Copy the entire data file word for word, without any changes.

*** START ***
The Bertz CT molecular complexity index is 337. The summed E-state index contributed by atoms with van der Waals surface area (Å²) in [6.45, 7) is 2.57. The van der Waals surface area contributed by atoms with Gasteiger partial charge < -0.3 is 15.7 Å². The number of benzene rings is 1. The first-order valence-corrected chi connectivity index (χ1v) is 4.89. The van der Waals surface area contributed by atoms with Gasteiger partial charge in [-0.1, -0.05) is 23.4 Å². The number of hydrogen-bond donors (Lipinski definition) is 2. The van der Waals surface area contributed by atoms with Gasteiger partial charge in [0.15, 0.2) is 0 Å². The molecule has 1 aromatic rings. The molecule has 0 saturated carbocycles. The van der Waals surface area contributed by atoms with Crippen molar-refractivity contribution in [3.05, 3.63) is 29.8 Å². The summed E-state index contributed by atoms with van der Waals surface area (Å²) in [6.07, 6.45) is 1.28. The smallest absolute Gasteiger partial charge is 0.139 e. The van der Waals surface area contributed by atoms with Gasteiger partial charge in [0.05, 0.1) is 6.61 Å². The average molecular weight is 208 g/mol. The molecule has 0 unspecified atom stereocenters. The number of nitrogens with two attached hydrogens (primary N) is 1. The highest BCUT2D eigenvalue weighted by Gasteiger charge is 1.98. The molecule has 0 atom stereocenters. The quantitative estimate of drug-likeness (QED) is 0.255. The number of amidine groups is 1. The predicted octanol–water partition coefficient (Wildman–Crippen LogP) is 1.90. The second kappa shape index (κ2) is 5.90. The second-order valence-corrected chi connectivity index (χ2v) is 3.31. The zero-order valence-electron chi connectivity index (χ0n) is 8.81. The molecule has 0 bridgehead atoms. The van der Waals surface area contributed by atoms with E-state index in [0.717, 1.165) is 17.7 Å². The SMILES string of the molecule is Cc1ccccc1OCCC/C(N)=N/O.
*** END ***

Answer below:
The Bertz CT molecular complexity index is 337. The summed E-state index contributed by atoms with van der Waals surface area (Å²) in [6.45, 7) is 2.57. The van der Waals surface area contributed by atoms with Gasteiger partial charge < -0.3 is 15.7 Å². The number of benzene rings is 1. The first-order valence-corrected chi connectivity index (χ1v) is 4.89. The van der Waals surface area contributed by atoms with Gasteiger partial charge in [-0.1, -0.05) is 23.4 Å². The number of hydrogen-bond donors (Lipinski definition) is 2. The van der Waals surface area contributed by atoms with Gasteiger partial charge in [0.15, 0.2) is 0 Å². The molecule has 1 aromatic rings. The molecule has 0 saturated carbocycles. The van der Waals surface area contributed by atoms with Crippen molar-refractivity contribution in [3.05, 3.63) is 29.8 Å². The summed E-state index contributed by atoms with van der Waals surface area (Å²) in [6.07, 6.45) is 1.28. The smallest absolute Gasteiger partial charge is 0.139 e. The van der Waals surface area contributed by atoms with Gasteiger partial charge in [0.05, 0.1) is 6.61 Å². The average molecular weight is 208 g/mol. The molecule has 0 unspecified atom stereocenters. The number of nitrogens with two attached hydrogens (primary N) is 1. The highest BCUT2D eigenvalue weighted by Gasteiger charge is 1.98. The molecule has 0 atom stereocenters. The quantitative estimate of drug-likeness (QED) is 0.255. The number of amidine groups is 1. The predicted octanol–water partition coefficient (Wildman–Crippen LogP) is 1.90. The second kappa shape index (κ2) is 5.90. The second-order valence-corrected chi connectivity index (χ2v) is 3.31. The zero-order valence-electron chi connectivity index (χ0n) is 8.81. The molecule has 0 bridgehead atoms. The van der Waals surface area contributed by atoms with E-state index in [0.717, 1.165) is 17.7 Å². The SMILES string of the molecule is Cc1ccccc1OCCC/C(N)=N/O.